This article is by our resident school counselor at Radical Parenting. Check out her bio and other articles or submit a question at School Counselor’s Corner: Q&A with Dr. A.
I have taken to constantly quoting the Nick Jr. channel’s saying of “We’re not perfect. We’re parents.” It is my absolute favorite, albeit for purely selfish reasons, as this simple ditty provides me great reassurance regarding my own parenting flaws. Naturally, I love to research parenting articles, maybe to the point of gluttony. From medical choices to academic suggestions to nutritional advice to emotional well-being, I try to absorb as much information as possible to make the best decisions for my children. The only problem is the more I read, the more confused I am about what constitutes “the best” decision for them. Should I lather them in sunscreen or make sure they are getting Vitamin D from the sun? Is the new flu shot really safe? Is it better to look for high fiber or less sugar on the nutritional package?
While these questions may seem silly, they do open the door to a larger question. How do we distinguish between the parenting information provided to us? What do I keep and what do I dismiss? I will share a few thoughts regarding “the good” and what I call the “not-so-bad” in relation to parenting and the flood of information available to us.
Let’s start with the good news. The majority of you readers can take a much deserved sigh of relief. According to the famous bell curve, most of your kids will turn out okay, despite our parenting bobbles along the way. What’s better? If you’re even remotely interested in educating yourself on how to be a better parent (and you are if you are reading this), your chances for raising a successful, well-adjusted child just increased. Awesome….and easy, right? Look at that, you are already a better parent than you thought!
Now, here is the not-so-bad side. Let’s face it, we all mess up! Despite all of our knowledge and best intentions (we know where those lead), we make mistakes. We are human and get frustrated, exhausted, sad, and dare I say angry with our kids. Sometimes, our emotions get the best of us and supersede all of that great, intellectual parenting information that we have hoarded. So, what do we do when we blow a gasket and have a temper tantrum of our own? Exactly what we would tell our kids to do – apologize for our behavior, talk it over, and learn from our mistakes.
I know that might sound a bit simplified, but it is sound advice. If our kids always see us in complete control of our emotions, never raising our voices, shedding a tear, or having argument, wouldn’t they assume this was normal behavior? Would you consider that normal behavior? As for me, I think our children are far better off observing real life and learning how to handle challenges and mistakes in a healthy, constructive manner rather than tucking away their emotions for the therapist they will inevitably need as adults!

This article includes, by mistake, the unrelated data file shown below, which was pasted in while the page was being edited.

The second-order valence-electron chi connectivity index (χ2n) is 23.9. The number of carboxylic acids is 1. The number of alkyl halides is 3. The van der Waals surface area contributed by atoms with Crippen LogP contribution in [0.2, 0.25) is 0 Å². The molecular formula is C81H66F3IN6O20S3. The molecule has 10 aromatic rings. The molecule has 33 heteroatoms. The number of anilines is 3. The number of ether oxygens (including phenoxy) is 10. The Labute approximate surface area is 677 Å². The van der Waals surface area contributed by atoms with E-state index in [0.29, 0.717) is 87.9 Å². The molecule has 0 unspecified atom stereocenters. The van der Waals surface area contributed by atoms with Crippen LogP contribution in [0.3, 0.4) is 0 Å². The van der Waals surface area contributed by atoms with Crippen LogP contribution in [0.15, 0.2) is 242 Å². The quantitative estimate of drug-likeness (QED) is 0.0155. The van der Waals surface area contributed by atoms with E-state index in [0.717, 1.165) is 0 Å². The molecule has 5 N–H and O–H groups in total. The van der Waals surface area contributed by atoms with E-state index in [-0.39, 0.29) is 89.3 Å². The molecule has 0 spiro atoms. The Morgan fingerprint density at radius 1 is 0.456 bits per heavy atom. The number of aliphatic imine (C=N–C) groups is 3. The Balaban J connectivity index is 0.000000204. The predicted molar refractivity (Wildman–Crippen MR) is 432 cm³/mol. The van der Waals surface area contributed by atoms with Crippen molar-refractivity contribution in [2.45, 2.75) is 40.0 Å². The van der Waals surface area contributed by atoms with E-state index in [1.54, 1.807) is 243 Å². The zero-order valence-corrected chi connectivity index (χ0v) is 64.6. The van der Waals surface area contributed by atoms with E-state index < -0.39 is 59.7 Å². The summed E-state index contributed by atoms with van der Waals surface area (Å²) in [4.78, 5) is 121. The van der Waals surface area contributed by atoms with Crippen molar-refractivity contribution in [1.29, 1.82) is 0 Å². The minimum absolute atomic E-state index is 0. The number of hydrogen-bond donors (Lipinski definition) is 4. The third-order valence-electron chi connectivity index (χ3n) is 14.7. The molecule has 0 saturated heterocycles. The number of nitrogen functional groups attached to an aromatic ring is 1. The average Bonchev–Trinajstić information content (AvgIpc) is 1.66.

I do not say this, however, to encourage you to let loose, stop educating yourself, or just wing the rest of your parenting career, but to reassure you that those times when you do mess up are probably not going to make or break your child’s future well-being. It is our consistent messages that make the greatest impact and we hope those messages convey love, respect, encouragement, and support. The main goal is that when a situation does goes awry, and they are guaranteed to do so occasionally, that you think through your reaction and make a conscious decision to respond rather than to react. This, my fellow parent, is one of the most challenging tasks we face in raising a child.
Lastly, I personally question any article or advice that supports extreme perspectives and fails to address opposite viewpoints. At my school, teaching tolerance and open-mindedness is an extremely important part of our character program. If we are to feel truly educated on a topic, I believe we need to be open to both sides of the story. Having all pieces of information as a parent, allows us to make more educated decisions that are right for our families. That means some families will make different decisions for their kids than you make. That doesn’t mean they are wrong, just different and both may serve their families well.
I encourage you to use your critical thinking skills when reviewing information. I often have parents send me articles or spout off advice they have received from a friend and ask for my opinion on the subject. The thing I look for most often is what the article or person left out. If an article is claiming a major association between two concepts, did they control for outside variables or address the study’s weaknesses? Similarly, for family and friends who tend to offer unsolicited advice, were they willing to share the downside of their decision or do they tend to be competitive and present everything their family does as flawless? If they don’t address these issues, then I give them less merit and move on with my own research or ideas. We need to be prudent rather than just accepting all the information we hear or read. And yes, that means you should be evaluating me right now, too!
So, as I sit here wondering what I have done today to mess up my own kids and believe me I have already budgeted for their future therapy, I encourage you to wade through your parenting information carefully and find what works for you. Be smart, trust your instincts, and go with your gut. I will end with a quote from my favorite song by the Laurie Berkner Band, “I’m not perfect, no I’m not. I do my very best each day, but I’m not perfect and I hope you love me that way.”